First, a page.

Farmhouse with Two Figures

The Cost of Broken Global Food Systems: $15 Trillion per Year

Global food systems are a slow-rolling disaster, gaining momentum, and costing the global economy $15 trillion per year. That’s the bad news from a new policy report of the Food System Economics Commission (FSEC). The good news is that we have options, they report, which could produce economic and health benefits adding up to as much as ten trillion dollars annually.

Is this a no-brainer? Or is it too good to be true?

Health and Environmental Costs

The costs are pretty much unmistakeable. Most of them come from costs to our health, borne largely by people living with obesity. The food supply is promoting a costly rise in this disease worldwide, says the report:

“FSEC estimates health costs to be at least 11 trillion USD. The economic costs of ill health due to food systems are measured through their negative effects on labor productivity. Those are driven by the prevalence of non-communicable diseases, including diabetes, hypertension, and cancer which can be attributed to food. A large share of this burden is born by people living with obesity, currently estimated at 770 million people.”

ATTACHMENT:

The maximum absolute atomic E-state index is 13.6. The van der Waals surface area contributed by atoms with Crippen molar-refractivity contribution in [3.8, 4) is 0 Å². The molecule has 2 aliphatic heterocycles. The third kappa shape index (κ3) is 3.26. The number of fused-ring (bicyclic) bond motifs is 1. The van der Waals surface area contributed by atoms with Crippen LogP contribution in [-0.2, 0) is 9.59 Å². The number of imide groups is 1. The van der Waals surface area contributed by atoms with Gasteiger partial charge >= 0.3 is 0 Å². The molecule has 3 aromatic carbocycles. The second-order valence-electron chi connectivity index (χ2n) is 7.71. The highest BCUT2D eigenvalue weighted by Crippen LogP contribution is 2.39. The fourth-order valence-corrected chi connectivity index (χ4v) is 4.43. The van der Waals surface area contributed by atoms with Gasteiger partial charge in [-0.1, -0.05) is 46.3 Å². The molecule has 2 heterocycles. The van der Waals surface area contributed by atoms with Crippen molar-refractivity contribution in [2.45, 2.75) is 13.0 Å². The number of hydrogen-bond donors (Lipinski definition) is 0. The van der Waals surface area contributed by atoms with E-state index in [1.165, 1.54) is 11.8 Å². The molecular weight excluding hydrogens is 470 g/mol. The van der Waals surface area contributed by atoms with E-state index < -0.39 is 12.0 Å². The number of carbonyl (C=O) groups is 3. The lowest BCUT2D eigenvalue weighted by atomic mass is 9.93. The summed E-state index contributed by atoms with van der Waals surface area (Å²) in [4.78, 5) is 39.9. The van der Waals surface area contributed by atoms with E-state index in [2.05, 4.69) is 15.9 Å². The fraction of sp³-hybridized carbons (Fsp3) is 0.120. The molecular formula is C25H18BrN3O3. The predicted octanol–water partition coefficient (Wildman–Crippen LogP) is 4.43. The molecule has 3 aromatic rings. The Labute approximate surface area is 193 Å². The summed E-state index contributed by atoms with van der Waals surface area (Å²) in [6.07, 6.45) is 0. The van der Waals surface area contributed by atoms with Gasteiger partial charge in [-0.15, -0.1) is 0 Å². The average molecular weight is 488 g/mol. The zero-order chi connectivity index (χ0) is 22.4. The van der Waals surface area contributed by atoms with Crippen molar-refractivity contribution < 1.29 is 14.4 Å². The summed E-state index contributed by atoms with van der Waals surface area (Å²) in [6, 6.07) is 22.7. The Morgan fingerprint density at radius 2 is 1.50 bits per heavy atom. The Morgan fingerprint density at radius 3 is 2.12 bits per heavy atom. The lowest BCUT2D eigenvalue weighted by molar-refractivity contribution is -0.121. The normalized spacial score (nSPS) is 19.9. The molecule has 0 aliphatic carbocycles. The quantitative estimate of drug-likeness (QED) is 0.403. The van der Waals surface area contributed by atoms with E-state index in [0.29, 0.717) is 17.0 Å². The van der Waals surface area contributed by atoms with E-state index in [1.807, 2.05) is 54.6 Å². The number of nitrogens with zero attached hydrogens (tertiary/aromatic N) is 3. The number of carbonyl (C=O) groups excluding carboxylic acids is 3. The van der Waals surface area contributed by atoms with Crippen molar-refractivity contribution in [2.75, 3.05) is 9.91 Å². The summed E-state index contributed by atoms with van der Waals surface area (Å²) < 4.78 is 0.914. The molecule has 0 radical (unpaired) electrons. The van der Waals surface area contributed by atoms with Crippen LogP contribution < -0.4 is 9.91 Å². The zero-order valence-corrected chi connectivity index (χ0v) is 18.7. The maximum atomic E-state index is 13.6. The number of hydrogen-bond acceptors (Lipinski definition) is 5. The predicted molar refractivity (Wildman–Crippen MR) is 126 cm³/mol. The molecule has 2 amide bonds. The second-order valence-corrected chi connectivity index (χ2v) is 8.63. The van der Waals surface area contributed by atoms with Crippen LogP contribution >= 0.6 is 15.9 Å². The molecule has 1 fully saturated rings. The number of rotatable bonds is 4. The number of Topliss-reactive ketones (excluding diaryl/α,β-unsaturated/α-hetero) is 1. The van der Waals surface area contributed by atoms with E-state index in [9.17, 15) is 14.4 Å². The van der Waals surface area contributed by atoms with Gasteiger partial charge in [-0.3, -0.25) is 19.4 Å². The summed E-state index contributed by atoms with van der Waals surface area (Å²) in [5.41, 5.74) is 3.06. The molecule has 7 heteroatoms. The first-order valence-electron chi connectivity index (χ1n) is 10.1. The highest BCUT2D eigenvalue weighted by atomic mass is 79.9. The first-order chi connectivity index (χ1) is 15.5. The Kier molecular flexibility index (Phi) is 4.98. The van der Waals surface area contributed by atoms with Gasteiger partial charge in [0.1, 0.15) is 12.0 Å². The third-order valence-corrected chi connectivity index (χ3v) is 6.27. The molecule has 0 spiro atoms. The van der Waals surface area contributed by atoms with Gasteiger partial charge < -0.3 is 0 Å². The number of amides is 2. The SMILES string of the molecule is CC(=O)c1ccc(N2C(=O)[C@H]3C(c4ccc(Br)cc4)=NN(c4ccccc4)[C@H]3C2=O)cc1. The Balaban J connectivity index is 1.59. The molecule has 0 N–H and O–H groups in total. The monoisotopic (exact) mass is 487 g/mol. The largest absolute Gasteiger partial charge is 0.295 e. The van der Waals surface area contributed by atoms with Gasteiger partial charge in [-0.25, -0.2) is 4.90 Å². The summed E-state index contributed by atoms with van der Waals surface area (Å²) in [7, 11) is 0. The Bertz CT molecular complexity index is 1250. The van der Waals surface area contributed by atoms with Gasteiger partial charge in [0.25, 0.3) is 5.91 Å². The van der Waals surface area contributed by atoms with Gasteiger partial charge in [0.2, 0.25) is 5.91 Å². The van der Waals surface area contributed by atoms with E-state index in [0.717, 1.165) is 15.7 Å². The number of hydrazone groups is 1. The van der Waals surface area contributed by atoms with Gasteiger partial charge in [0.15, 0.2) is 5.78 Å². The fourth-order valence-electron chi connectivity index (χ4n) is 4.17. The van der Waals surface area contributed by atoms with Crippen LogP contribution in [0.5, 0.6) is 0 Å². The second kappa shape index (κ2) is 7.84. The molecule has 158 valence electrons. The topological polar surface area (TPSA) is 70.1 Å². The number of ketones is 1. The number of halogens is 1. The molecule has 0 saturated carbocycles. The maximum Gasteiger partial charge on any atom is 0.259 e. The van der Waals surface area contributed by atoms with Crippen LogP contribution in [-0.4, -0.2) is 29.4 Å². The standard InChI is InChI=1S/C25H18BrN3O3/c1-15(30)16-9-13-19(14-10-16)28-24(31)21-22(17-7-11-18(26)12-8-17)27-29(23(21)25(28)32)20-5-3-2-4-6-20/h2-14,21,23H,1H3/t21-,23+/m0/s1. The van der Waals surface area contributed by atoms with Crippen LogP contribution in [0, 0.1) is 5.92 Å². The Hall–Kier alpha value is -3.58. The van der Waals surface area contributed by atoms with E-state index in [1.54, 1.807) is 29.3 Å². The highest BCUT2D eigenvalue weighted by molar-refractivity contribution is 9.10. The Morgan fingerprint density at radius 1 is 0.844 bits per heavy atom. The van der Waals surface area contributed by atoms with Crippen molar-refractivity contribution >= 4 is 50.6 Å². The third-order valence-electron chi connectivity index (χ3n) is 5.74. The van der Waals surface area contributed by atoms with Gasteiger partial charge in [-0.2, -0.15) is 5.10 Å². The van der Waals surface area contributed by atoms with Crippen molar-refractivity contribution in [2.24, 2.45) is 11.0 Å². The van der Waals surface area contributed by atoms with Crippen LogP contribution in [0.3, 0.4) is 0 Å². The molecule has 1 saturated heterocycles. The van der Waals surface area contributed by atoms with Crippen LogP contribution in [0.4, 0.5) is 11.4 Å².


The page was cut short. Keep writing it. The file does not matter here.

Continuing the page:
Beyond the costs of diminished global health, food systems are taking a toll on the environment, estimated to add another three trillion dollars to the total economic burden they cause.

Options for a Better Path

In their four years of work on this report, much of the FSEC efforts went into mapping and modeling a better path forward, to offer better prospects for environmental and human health. They aimed to eliminate undernutrition, improve the economic status of farmers, establish more sustainable land use policies, shift to sustainable agricultural practices, reduce atmospheric carbon, and require less labor in food production. FSEC modeling suggests the economic benefits would be great:

“Estimates of those benefits, measured as reductions in the unaccounted costs of food systems outlined above, amount to at least 5 trillion USD per year. When the full effects of a global food system transformation on incomes are factored in, estimates of its benefits rise to 10 trillion USD per year.”

A Shift to Sustainability

The imperative for change is increasingly hard to ignore. We have passed the point where our consumption of natural resources exceeds the capacity of the planet to replenish them. This is why our food systems are plainly unsustainable.

We can argue about the details of how to do it, but a shift to more sustainable systems will come. Delays merely increase the costs of that shift.

Click here for the report, here and here for further perspective on it.

Farmhouse with Two Figures, painting by Vincent van Gogh / WikiArt

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February 19, 2024